Waking up early with enough time for breakfast and coffee while it’s still and quiet. Then, time to spend trying to understand something. I might go to the beach and read, or to a park with friends or just to have a moment with people and animals and plants. Just a little time in between the busy moments to feel a little closer to the world.
What brought you to Brooklyn?
I went to college in Cleveland and first visited a friend in New York right before I moved from there to New Jersey. In that first visit, I decided that I wanted to live here, in Brooklyn, next. I spent a few years in central Jersey, then found reasons to move here—work, and the MFA program at St. Joseph’s College. But really I came here because I wanted to be here. And I am so lucky to have been able to do that.
Tell us about your neighborhood. How long have you lived there? What do you like about it? How is it changing? How does it compare to other neighborhoods or places you’ve lived?
I’ve been in Bed-Stuy for just about two years now and was in Bushwick for a year before that. I was quite fond of where I lived in Bushwick, and of my neighbors there, but have a much better relationship with my landlord, such as it is, in Bed-Stuy. Of course so much has changed in the past three years I’ve been here, but I’m not quite sure I have the distance to put any of it into language. But more than anywhere I have ever lived, Brooklyn positions you within a short walk or train ride of so many different environments—of most everything you could think to want to see, and so many people you didn’t know you needed to meet.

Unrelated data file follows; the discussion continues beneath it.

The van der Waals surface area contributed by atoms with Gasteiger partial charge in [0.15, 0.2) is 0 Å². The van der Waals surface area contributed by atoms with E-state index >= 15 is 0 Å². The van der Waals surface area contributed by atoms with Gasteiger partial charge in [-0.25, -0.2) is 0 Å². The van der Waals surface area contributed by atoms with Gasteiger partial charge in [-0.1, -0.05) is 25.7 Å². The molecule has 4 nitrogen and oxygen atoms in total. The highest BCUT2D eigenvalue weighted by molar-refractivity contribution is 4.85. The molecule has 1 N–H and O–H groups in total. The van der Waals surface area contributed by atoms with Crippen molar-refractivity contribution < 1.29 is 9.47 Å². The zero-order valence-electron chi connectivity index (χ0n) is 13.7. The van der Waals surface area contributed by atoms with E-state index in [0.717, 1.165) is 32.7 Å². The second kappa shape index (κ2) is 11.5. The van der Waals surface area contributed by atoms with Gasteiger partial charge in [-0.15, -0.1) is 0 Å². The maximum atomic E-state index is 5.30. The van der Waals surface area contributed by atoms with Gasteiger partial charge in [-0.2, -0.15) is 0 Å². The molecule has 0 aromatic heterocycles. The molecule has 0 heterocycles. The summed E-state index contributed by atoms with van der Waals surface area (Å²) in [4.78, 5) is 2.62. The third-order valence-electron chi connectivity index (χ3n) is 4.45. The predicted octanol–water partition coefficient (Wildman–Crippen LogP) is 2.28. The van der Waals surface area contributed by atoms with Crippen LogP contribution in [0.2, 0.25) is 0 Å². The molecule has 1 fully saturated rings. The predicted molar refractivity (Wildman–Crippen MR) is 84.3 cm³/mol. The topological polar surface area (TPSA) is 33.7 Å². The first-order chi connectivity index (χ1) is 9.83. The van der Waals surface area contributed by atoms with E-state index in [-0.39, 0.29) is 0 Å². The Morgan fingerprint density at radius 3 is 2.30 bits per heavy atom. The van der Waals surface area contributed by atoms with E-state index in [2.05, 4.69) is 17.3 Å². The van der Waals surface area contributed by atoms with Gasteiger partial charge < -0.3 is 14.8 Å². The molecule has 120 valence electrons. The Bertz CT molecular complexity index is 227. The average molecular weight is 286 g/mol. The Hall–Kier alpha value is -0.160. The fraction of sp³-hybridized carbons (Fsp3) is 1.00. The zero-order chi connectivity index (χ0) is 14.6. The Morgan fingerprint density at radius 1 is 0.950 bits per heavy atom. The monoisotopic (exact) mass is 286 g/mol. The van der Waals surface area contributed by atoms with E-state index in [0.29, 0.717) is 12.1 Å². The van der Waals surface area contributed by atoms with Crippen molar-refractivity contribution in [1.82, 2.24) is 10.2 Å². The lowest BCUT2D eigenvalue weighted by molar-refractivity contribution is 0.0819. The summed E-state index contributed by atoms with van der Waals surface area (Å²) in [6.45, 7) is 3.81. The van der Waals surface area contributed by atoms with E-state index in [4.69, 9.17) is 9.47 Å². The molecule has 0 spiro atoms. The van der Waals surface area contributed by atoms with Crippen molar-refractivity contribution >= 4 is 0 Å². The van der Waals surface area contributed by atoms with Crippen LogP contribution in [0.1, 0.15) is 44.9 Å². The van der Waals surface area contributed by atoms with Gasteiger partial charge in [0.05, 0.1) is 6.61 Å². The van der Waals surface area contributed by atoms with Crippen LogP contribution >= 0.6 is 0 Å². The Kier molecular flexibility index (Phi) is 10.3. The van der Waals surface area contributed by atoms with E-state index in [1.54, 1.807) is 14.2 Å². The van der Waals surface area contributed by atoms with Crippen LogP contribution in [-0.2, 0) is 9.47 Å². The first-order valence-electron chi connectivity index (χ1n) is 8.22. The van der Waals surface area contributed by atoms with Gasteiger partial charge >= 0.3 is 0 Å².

Share with us a defining Brooklyn experience, good, bad, or in between.
Oh gosh, I’m not sure I know what constitutes a defining experience. A lot of the memories that come up when I think of Brooklyn are on subways—crying on trains, laughing on trains, being a bit too drunk on trains. Do those count?
What does a poetry community mean to you? Have you found that here? Why or why not?
I think for me a poetry community is a collection of people who feel safe and supported sharing drafts and growing together. Sometimes, for me, this has taken shape in a workshop setting and sometimes not. I’m slowly putting together both a community I feel a part of and what it means to be a part of that community. But I owe everything I write to the people who have been part of my life in whatever way, whether they read and write poetry or not—so maybe that’s part of it too.
Tell us about some Brooklyn poets who have been important to you.
June Jordan, absolutely. Patricia Spears Jones and Martín Espada come to mind as well. I’m always trying to find more who astonish me, and always manage to, but those names come up for me first.
Who were your poetry mentors and how did they influence you?
I had never formally done anything with poetry until I started my MFA program—not a class, not a community workshop. So the mentors I met at St. Joseph’s College were truly formative for me. I was lucky to work with Betsy Bonner, Randall Horton, Carly Joy Miller and An Duplan while there, and they all taught me so many new ways to think about art and poetry and the world. Randall ended up being my thesis advisor, and everything he had me read or work through in my own writing has been so valuable for me. More than that, he never let me not believe in myself and my poems. I don’t know where I would be without him.